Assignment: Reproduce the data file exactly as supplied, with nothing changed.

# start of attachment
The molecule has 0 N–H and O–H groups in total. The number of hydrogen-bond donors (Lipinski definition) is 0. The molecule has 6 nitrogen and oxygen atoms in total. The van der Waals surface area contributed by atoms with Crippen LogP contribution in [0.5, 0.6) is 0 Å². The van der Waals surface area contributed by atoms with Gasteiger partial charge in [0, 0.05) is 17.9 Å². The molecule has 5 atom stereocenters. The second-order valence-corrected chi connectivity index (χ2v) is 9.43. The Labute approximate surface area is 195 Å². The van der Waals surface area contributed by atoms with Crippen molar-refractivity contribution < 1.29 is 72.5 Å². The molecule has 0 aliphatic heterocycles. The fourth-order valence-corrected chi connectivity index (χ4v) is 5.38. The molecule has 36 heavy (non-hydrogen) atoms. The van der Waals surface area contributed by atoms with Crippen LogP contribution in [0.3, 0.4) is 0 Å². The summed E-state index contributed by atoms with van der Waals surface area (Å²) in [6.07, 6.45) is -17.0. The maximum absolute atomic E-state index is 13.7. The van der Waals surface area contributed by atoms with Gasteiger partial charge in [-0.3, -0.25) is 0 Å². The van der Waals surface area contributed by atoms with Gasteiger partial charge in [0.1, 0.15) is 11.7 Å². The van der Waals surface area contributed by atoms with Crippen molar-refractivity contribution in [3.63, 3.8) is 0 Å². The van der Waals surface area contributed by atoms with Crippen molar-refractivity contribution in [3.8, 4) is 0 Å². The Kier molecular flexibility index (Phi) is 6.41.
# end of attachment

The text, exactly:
The molecule has 0 N–H and O–H groups in total. The number of hydrogen-bond donors (Lipinski definition) is 0. The molecule has 6 nitrogen and oxygen atoms in total. The van der Waals surface area contributed by atoms with Crippen LogP contribution in [0.5, 0.6) is 0 Å². The van der Waals surface area contributed by atoms with Gasteiger partial charge in [0, 0.05) is 17.9 Å². The molecule has 5 atom stereocenters. The second-order valence-corrected chi connectivity index (χ2v) is 9.43. The Labute approximate surface area is 195 Å². The van der Waals surface area contributed by atoms with Crippen molar-refractivity contribution < 1.29 is 72.5 Å². The molecule has 0 aliphatic heterocycles. The fourth-order valence-corrected chi connectivity index (χ4v) is 5.38. The molecule has 36 heavy (non-hydrogen) atoms. The van der Waals surface area contributed by atoms with Crippen LogP contribution in [0.3, 0.4) is 0 Å². The summed E-state index contributed by atoms with van der Waals surface area (Å²) in [6.07, 6.45) is -17.0. The maximum absolute atomic E-state index is 13.7. The van der Waals surface area contributed by atoms with Gasteiger partial charge in [-0.3, -0.25) is 0 Å². The van der Waals surface area contributed by atoms with Gasteiger partial charge in [0.1, 0.15) is 11.7 Å². The van der Waals surface area contributed by atoms with Crippen molar-refractivity contribution in [3.63, 3.8) is 0 Å². The van der Waals surface area contributed by atoms with Crippen molar-refractivity contribution in [3.8, 4) is 0 Å². The Kier molecular flexibility index (Phi) is 6.41.